Como he dicho antes, la información es lo más importante. Por ejemplo, respecto al tema de las investigaciones en células troncales, el juicio que su uso merezca dependerá en gran parte de la información que se proporciona. Por ejemplo, si a la gente se le transmite que con células madre embrionarias se pueden curar enfermedades, lo aceptará y lo asumirá éticamente; sin embargo, si les transmites los datos reales de los ensayos de células troncales y les dices que sólo hay 3 realizados con células embrionarias frente a los más de 3000 llevados a cabo con células troncales adultas, a lo mejor se les podría aclarar qué es relevante o no a nivel de investigación y qué es ético. Al final todo es una responsabilidad de los científicos que manejan y desarrollan la tecnología para que la gente pueda decidir. Si por ejemplo: se le dice a la gente que se están pudiendo curar con células madre adultas lesiones de médula espinal en una clínica en Rio de Janeiro, la gente se gastará sus ahorros debido a la búsqueda de algo a lo que aferrarse y tener esperanza. A nivel industrial ocurre lo mismo. Es necesaria una transmisión de información  veraz y carente de sesgos ideológicos, únicamente basada en la realidad científica para poder equilibrar y valorar riesgos y beneficios.

 

 

Ahora mismo, claro, al estar desarrollándose todo esto de la biología sintética vemos que se puede llegar a dar una patentabilidad de seres vivos o los productos que se deriven de ellos. ¿Qué opina de que se diera una patente hacia un ser vivo o hacia un producto que se derivara de él?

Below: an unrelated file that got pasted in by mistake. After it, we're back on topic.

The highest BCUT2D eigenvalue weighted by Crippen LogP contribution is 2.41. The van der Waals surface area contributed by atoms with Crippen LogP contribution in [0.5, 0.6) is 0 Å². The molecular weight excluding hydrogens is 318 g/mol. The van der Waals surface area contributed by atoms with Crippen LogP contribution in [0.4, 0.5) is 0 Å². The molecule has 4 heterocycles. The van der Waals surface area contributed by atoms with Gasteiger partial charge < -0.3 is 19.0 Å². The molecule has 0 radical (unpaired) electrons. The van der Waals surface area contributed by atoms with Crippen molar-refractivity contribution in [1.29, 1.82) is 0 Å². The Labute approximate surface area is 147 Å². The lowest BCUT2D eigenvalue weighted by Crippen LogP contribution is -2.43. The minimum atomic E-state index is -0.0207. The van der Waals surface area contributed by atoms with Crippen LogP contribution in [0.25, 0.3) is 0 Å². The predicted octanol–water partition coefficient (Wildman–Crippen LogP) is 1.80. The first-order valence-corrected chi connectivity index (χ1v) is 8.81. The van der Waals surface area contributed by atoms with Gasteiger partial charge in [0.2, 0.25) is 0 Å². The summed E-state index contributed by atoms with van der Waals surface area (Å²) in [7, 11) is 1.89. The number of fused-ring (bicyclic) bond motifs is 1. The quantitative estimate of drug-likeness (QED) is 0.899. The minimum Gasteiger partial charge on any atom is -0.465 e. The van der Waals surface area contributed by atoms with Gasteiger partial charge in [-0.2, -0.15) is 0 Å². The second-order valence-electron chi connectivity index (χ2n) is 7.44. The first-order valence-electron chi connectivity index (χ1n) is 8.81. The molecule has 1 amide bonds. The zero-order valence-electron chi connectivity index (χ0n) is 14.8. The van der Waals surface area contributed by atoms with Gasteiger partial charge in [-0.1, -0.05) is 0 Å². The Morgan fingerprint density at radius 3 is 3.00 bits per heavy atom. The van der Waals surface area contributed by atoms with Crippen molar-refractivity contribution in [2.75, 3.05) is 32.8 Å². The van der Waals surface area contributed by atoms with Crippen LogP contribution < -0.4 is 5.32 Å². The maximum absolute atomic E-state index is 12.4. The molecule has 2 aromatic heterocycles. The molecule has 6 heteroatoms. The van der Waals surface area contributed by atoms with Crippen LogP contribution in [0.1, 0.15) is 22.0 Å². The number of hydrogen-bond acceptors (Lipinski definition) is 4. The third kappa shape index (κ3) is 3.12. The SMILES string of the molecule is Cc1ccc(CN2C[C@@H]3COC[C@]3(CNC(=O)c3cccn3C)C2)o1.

Hace relativamente poco, un alto organismo jurídico europeo denegó o consideró negativa la posibilidad de conceder patentes para experimentos que requieran utilizar células embrionarias humanas, porque presuponen la destrucción de seres humanos. En este sentido, estimo que será patentable todo lo que redunde en beneficio de los seres humanos y que no se apoye en experiencias que presenten reprobaciones éticas.  No hay que tener miedo a la ciencia, si ésta parte de una ética adecuada y mediante técnicas contrastadas.

             Ya para finalizar, en cuanto a concursos científicos como puedan ser en el que estamos participando, el iGEM, ¿qué opina usted? ¿cree que son una buena forma de que los estudiantes nos interesemos por estos campos y que tengamos más afán de continuar en ellos y avanzar más la investigación?

A mi me parece que estimular a los jóvenes estudiantes, con proyectos que sean capaces de desarrollar inquietudes y ánimo investigador, es fundamental. Ciertamente la investigación es, a mi juicio, la máxima expresión de la inteligencia humana y una gran aventura para poder profundizar en nuestra propia naturaleza. Trabajar en investigaciones que reporten objetivos y bienes a la sociedad es algo que en sí mismo, se puede catalogar como muy positivo, lo que hace de esto un hecho fascinante. Abrir vías para que los jóvenes se dediquen a la investigación, facilitar el acceso a centros de nivel técnico y estimular su trabajo investigador, es espléndido. Todo lo que sea  facilitar la realidad magnífica de la investigación es estupendo. Pienso, que no hay alternativa mejor para un individuo humano que trabajar e investigar en el conocimiento de cosas que aporten beneficio a sus congéneres, esto es investigación. Como he repetido en alguna ocasión en distintos foros, todo el trabajo que se desarrolle en este terreno, siempre y cuando se atenga a la verdad, sin lugar para el engaño o manipulación es fantástico. Y si esto se consigue a través de concursos como el iGEM me parece fenomenal.

 

Interview with Justo Aznar Lucena M.D.